Heike Kamerlingh Onnes (1853-1926)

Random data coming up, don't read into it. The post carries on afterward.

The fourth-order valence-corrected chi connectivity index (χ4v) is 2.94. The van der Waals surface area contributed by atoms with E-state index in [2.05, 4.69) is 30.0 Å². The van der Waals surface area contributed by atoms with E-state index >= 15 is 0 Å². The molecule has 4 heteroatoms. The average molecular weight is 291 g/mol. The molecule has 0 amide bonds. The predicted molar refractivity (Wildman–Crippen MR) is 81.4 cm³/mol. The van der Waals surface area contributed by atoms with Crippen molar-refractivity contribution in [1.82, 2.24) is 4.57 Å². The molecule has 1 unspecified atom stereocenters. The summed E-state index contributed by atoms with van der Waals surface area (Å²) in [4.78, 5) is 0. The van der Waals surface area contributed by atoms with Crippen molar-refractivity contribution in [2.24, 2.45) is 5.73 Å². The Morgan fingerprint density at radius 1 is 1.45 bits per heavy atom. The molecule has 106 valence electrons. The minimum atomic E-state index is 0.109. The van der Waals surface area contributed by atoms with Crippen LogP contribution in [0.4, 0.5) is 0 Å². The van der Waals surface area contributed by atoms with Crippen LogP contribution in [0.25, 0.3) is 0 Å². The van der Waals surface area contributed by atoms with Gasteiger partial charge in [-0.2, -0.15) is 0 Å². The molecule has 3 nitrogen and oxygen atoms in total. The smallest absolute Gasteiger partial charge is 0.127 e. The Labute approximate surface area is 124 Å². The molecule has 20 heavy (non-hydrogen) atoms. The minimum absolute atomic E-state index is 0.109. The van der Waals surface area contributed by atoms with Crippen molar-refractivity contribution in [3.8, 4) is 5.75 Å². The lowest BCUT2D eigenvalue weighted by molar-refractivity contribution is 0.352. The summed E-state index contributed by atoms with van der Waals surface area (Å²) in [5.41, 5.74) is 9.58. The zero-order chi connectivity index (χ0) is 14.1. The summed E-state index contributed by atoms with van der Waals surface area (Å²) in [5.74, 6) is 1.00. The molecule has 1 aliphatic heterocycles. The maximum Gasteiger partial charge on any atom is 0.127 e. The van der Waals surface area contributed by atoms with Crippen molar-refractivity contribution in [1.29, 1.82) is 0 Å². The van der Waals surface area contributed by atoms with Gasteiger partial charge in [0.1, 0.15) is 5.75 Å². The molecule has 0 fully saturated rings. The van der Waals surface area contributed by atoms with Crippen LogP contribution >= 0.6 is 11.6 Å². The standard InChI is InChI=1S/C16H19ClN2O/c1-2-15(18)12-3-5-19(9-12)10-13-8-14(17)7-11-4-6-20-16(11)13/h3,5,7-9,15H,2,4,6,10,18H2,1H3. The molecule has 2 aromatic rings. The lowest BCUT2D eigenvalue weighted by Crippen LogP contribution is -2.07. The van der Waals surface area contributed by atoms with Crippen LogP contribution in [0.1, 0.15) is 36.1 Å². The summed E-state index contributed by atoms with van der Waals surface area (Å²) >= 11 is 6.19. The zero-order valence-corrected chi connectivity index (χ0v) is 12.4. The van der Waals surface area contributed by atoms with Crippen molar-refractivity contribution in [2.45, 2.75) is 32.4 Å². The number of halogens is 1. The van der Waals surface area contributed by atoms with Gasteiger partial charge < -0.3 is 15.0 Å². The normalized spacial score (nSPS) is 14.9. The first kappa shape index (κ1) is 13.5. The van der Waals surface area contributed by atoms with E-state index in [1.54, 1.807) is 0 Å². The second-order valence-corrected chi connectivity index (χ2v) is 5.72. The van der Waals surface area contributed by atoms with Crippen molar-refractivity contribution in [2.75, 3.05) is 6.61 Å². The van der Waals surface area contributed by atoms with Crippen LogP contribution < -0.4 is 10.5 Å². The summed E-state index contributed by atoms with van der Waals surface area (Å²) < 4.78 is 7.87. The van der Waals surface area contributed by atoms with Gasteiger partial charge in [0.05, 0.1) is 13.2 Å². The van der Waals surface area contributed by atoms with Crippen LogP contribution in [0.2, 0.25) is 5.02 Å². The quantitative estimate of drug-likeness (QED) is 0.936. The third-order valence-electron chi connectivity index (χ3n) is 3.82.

Heike Kamerlingh Onnes was Dutch winner of the Nobel Prize for Physics in 1913 for his work on low-temperature physics and his production of liquid helium. He discovered superconductivity, the almost total lack of electrical resistance in certain materials when cooled to a temperature near absolute zero. Biography: Heike Kamerlingh Onnes was born on September 21, 1853, at Groningen, The Netherlands. His father, Harm Kamerlingh Onnes, was the owner of a brickworks near Groningen; his mother was Anna Gerdina Coers of Arnhem, the daughter of an architect. After spending the allotted time at the "Hoogere Burgerschool" in his native town (secondary school without classical languages), the director of which was the later Professor of Chemistry at Leyden J.M. van Bemmelen, he received supplementary teaching in Greek and Latin. In 1870 he entered the University of Groningen, obtained his "candidaats" degree (approx. B.Sc.) the following year, and then went to Heidelberg University as a student of the German physicists Robert Bunsen and Gustav Kirchhoff from October 1871 until April 1873. Kamerlingh Onnes' talents for solving scientific problems was already apparent in 1871, when at the age of 18 he was awarded a Gold Medal for a competition sponsored by the Natural Sciences Faculty of the University of Utrecht, followed the next year by a Silver Medal for a similar event at the University of Groningen. When working with Kirchhoff he also won the "Seminarpreis", entitling him to occupy one of the two existing assistantships under Kirchhoff. Thereafter he returned to Groningen, where he passed his "doctoraal" examination (approx. M.Sc.) in 1878 and obtained the doctor's degree in 1879 with a remarkable thesis "Nieuwe bewijzen voor de aswenteling der aarde" (New proofs of the rotation of the earth). In his doctoral thesis, he gave both theoretical and experimental proofs that Foucault's well-known pendulum experiment should be considered as a special case of a large group of phenomena which can be used to prove the rotation of the Earth. Meanwhile in 1878 he had become assistant at the Polytechnicum (Polytechnic School) at Delft, working under Bosscha, in whose place he also lectured in 1881 and 1882, during which time he was in close contact with van der Waals, professor of physics in Amsterdam. In 1881 he published a paper Algemeene theorie der vloeistoffen (General theory of liquids), which dealt with the kinetic theory of the liquid state, approaching Van der Waals' law of corresponding states from a mechanistic point of view. This work can be considered as the beginning of his life-long investigations into the properties of matter at low temperatures. In his inaugural address De beteekenis van het quantitatief onderzoek in de natnurkunde (The importance of quantitative research in physics) he arrived at his well-known motto "Door meten tot weten" (Knowledge through measurement), an appreciation of the value of measurements which concerned him throughout his scientific career.

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